Energy minister Prince Abdulaziz bin Salman, Prince Mohammed’s brother, recently ridiculed an International Energy Agency (IEA) report that “there is no need for investment in new fossil fuel supply” as “the sequel of the La La Land movie.” The minister went on to ask, “Why should I take (the report) seriously?”

Putting its money where its mouth is, Saudi Arabia intends to increase its oil production capacity from 12 million to more than 13 million barrels a day on the assumption that global efforts to replace fossil fuel with cleaner energy sources will spark sharp reductions in US and Russian production.

The kingdom’s operating assumption is that demand in Asia for fossil fuels will continue to rise even if it drops in the West. Other Gulf producers, including the UAE and Qatar, are following a similar strategy.

“Saudi Arabia is no longer an oil country, it’s an energy-producing country … a very competitive energy country. We are low cost in producing oil, low cost in producing gas, and low cost in producing renewables and will definitely be the least-cost producer of hydrogen,” Prince Abdulaziz said.

He appeared to be suggesting that the kingdom’s doubling down on oil was part of strategy that aims to ensure that Saudi Arabia is a player in all conventional and non-conventional aspects of energy. By implication, Prince Abdulaziz was saying that diversification was likely to broaden the kingdom’s energy offering rather than significantly reduce its dependence on energy exports.

“Sports, entertainment, tourism and mining alongside other industries envisioned in Vision 2030 are valuable expansions of the Saudi economy that serve multiple economic and non-economic purposes,” “ said a Saudi analyst. “It’s becoming evident, however, that energy is likely to remain the real name of the game.”

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Iranians Will Boycott Iran Election Farce

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Iran and elections have not been two synonymous terms. A regime whose constitution is based on absolute rule of someone who is considered to be God’s representative on earth, highest religious authority, morality guide, absolute ruler, and in one word Big Brother (or Vali Faqih), would hardly qualify for a democracy or a place where free or fair elections are held. But when you are God’s rep on earth you are free to invent your own meanings for words such as democracy, elections, justice, and human rights. It comes with the title. And everyone knows the fallacy of “presidential elections” in Iran. Most of all, the Iranian public know it as they have come to call for an almost unanimous boycott of the sham elections.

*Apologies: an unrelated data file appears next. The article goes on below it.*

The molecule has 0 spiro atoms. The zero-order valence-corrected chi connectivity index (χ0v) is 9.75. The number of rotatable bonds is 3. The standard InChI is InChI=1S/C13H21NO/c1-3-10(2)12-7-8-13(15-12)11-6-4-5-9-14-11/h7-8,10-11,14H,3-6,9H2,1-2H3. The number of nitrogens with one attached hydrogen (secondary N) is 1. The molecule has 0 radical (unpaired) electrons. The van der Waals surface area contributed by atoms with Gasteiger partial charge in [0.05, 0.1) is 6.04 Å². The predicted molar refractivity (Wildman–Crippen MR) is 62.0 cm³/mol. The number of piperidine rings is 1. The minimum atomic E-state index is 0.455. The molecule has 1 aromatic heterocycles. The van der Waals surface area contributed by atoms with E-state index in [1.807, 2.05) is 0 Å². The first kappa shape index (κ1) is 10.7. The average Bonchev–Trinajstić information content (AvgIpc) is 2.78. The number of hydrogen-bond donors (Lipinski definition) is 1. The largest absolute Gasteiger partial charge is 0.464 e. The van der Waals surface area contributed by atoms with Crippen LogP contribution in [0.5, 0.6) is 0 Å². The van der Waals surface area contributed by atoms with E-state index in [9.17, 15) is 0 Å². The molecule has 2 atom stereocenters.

The boycott movement in Iran is widespread, encompassing almost all social and political strata of Iranian society, even some factions of the regime who have now decided it is time to jump ship. Most notably, remnants of what was euphemistically called the Reformist camp in Iran, have now decided to stay away from the phony polls. Even “hardline” former president Mahmoud Ahmadinejad realizes the extent of the regime’s woes and has promised that he will not be voting after being duly disqualified again from participating by supreme leader’s Guardian Council.

So after 42 years of launching a reformist-hardliner charade to play on the West’s naivety, Khamenei’s regime is now forced to present its one and true face to the world: Ebrahim Raisi, son of the Khomeinist ideology, prosecutor, interrogator, torturer, death commission judge, perpetrator of the 1988 massacre of political prisoners, chief inquisitionist, and favorite of Ali Khamenei.

What is historic and different about this presidential “election” in Iran is precisely what is not different about it. It took the world 42 years to cajole Iran’s medieval regime to step into modernity, change its behavior, embrace universal human rights and democratic governance, and treat its people and its neighbors with respect. What is shocking is that this whole process is now back at square one with Ebrahim Raisi, a proven mass murderer who boasts of his murder spree in 1988, potentially being appointed as president.

With Iran’s regime pushing the envelope in launching proxy wars on the United States in Iraq, on Saudi Arabia in Yemen, and on Israel in Gaza and Lebanon, and with a horrendous human rights record that is increasingly getting worse domestically, what is the international community, especially the West, going to do? What is Norway’s role in dealing with this crisis and simmering crises to come out of this situation?

Europe has for decades based its foreign policy on international cooperation and the peaceful settlement of disputes, and the promotion of human rights and democratic principles. The International community must take the lead in bringing Ebrahim Raisi to an international court to account for the massacre he so boastfully participated in 1988 and all his other crimes he has committed to this day.

There are many Iranian refugees who have escaped the hell that the mullahs have created in their beautiful homeland and who yearn to one day remake Iran in the image of a democratic country that honors human rights. These members of the millions-strong Iranian Diaspora overwhelmingly support the boycott of the sham election in Iran, and support ordinary Iranians who today post on social media platforms videos of the Mothers of Aban (mothers of protesters killed by regime security forces during the November 2019 uprising) saying, “Our vote is for this regime’s overthrow.” Finally, after 42 years, the forbidden word of overthrow is ubiquitous on Iranian streets with slogans adorning walls calling for a new era and the fall of this regime.